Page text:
quake put life on hold in damaged, hungry indonesian village
Since Rafikah fled her crumbling home after a major earthquake in Lombok, Indonesia, her lush rural life has stopped.
No children go to school.
No adults working.
Nothing is open.
\"The earthquake paralyzed everything,\" said the mother of the two injured children, who spoke under a large blue tent, set in place for her and her family from 7 on Sunday.
Magnitude 0 earthquake.
\"Our lives have just stopped.
\"The problem with poor areas like Kekait is that no one knows when or even how they rebuild.
At the same time, \"there are very few people in our village,\" said the 33-year-old. year-
The old mother who grew up there
\"It\'s like a ghost town now.
\"Rafikah, like many Indonesians, uses only one name and is one of at least 156,000 people counted so far by the National Agency for Disaster Reduction.
Sutopo Purwo Nugroho, a spokesman for the agency, also said on Wednesday that the current death toll is 131 and nearly 1,500 are seriously injured.
As the extent of the loss becomes more apparent, government and private groups have been increasing food and medical deliveries on Lombok Island.
The military sent five planes from Jakarta to transport food, medicine, blankets, tents and water trucks.
But that effort is not enough for many people affected by the crisis.
In the remote village of Mekar Sari, residents say there is no aid at all and can only be reached by motorcycle on the narrow dirt road.
Along the main road of Lombok, desperate survivors
Some of them
Hold open cartons begging for donations through drivers.
Others hold a simple slogan: \"We are the victims of the earthquake. Please help us. We need food.
At Kekait, thousands of people are in the palm of their hands.
Displaced residents say the valley on the edge between steep hills-
Important supplies including rice, eggs, dried noodles and water have been distributed.
However, most people say they need more things, including basic necessities such as blankets and toilets. Dr.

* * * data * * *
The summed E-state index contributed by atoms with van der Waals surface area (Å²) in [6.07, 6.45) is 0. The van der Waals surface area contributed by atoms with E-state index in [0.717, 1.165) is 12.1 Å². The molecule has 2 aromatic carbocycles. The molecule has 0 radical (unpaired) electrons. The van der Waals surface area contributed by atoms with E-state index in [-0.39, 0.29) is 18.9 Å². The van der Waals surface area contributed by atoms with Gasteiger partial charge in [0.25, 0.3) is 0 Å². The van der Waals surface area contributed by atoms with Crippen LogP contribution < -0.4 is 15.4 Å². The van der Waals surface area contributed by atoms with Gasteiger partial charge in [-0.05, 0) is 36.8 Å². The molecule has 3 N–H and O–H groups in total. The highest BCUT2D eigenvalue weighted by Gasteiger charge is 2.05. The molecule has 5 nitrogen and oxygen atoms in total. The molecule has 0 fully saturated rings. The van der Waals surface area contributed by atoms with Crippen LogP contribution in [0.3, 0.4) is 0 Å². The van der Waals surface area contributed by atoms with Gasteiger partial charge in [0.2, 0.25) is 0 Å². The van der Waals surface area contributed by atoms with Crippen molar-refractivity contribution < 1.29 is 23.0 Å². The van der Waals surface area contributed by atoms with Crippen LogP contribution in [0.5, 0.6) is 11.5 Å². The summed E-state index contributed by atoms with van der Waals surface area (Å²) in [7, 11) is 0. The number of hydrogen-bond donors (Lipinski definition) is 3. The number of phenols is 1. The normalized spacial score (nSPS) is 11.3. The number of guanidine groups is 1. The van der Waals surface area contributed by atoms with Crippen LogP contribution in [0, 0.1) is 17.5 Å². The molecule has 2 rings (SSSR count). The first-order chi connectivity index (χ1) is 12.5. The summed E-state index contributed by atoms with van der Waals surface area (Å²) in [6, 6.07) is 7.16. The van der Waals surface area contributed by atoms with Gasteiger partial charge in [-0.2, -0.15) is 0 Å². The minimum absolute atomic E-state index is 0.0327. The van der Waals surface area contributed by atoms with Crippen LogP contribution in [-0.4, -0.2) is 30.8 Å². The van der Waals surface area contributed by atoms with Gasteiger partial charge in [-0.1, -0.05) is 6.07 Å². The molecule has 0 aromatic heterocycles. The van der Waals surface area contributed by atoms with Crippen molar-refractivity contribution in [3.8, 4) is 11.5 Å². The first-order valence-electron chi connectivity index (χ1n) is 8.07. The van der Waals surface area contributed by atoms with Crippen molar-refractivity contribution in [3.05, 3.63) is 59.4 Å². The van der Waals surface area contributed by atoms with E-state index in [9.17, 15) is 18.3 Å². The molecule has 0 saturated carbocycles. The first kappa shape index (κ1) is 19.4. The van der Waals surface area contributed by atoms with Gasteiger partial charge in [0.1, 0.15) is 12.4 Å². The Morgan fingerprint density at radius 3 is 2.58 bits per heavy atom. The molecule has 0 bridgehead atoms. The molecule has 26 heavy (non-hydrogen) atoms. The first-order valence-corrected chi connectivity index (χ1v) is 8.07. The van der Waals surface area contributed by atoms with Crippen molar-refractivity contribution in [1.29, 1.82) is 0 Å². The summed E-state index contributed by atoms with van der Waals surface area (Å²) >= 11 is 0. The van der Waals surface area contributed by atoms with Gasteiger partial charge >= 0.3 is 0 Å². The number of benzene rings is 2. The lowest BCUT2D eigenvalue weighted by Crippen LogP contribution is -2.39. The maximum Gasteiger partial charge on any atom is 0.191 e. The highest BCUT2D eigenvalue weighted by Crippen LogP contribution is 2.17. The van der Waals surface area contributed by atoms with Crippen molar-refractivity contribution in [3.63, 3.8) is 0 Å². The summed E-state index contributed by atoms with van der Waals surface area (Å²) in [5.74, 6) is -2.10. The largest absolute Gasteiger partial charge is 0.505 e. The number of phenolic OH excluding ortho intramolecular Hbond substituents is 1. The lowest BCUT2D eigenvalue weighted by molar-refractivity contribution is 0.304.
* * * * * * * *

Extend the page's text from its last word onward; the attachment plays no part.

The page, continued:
Mohammad Fikhan Zulkarnain, Kekait\'s only doctor, said he has treated more than 300 people.
Most of the initial patients had fractures, fractures and fractures.
But now, people come here mainly because of respiratory infections and diarrhea, which is caused by living in dusty and unsanitary environments outside.
Zulkarnain said he had very few supplies.
He pointed to a blue table with antibiotics, breath-taking, cough syrup and other drugs on it, which he said would last only one day.
\"I am giving people sleeping pills, but no one is sleeping well,\" he said, monitoring a man lying on a stretcher, on his forehead while speaking under a blue tent
\"They are still scarred and they are still shocked.
They felt unsafe because they felt it was not over.
\"The government has measured more than 300 aftershocks since Sunday\'s earthquake.
Most recently on Wednesday morning, panic residents of Kekait ran to the open air area for safety.
No new injuries were reported.
When hundreds of residents crowded under large tents in nearby fields, most of the usually bustling streets in the village were empty, full of rubble and debris, and the doorways leading to no roof
For the first time, however, some people venture into their destroyed residence to retrieve valuables, mats and pillows to sleep.
A few did not leave.
Mohammed Muzaki, 60year-
One of them is an old construction worker.
But looking at the remains of his home, he was frustrated.
\"In order to rebuild it, we have to dismantle everything,\" he said . \".
\"There is no other way.
We can\'t do this anymore.
Muzaki motioned his elderly father. in-
Lying in bed
The old man was injured by concrete falling in the earthquake, and a needle was sewn on his forehead.
The clinic that was treated told to leave because they were overwhelmed by other patients.
Rafikah and her husband Mulfi Rusiana returned to the ruins of their own home on Tuesday, hoping to find valuables or even clothes to change from what they have been wearing for four days.
They only found a little.
The earthquake destroyed their TV, refrigerators, plates and glasses.
When asked when he was able to rebuild their home, Rusiana said it was impossible.
\"We cannot do this without the help of the government.
We don\'t have enough money.
Rafikah said that despite the loss they suffered, she appreciated that they were all safe.
\"You can buy something new and replace what you have lost . \"
\"But you can\'t replace your family.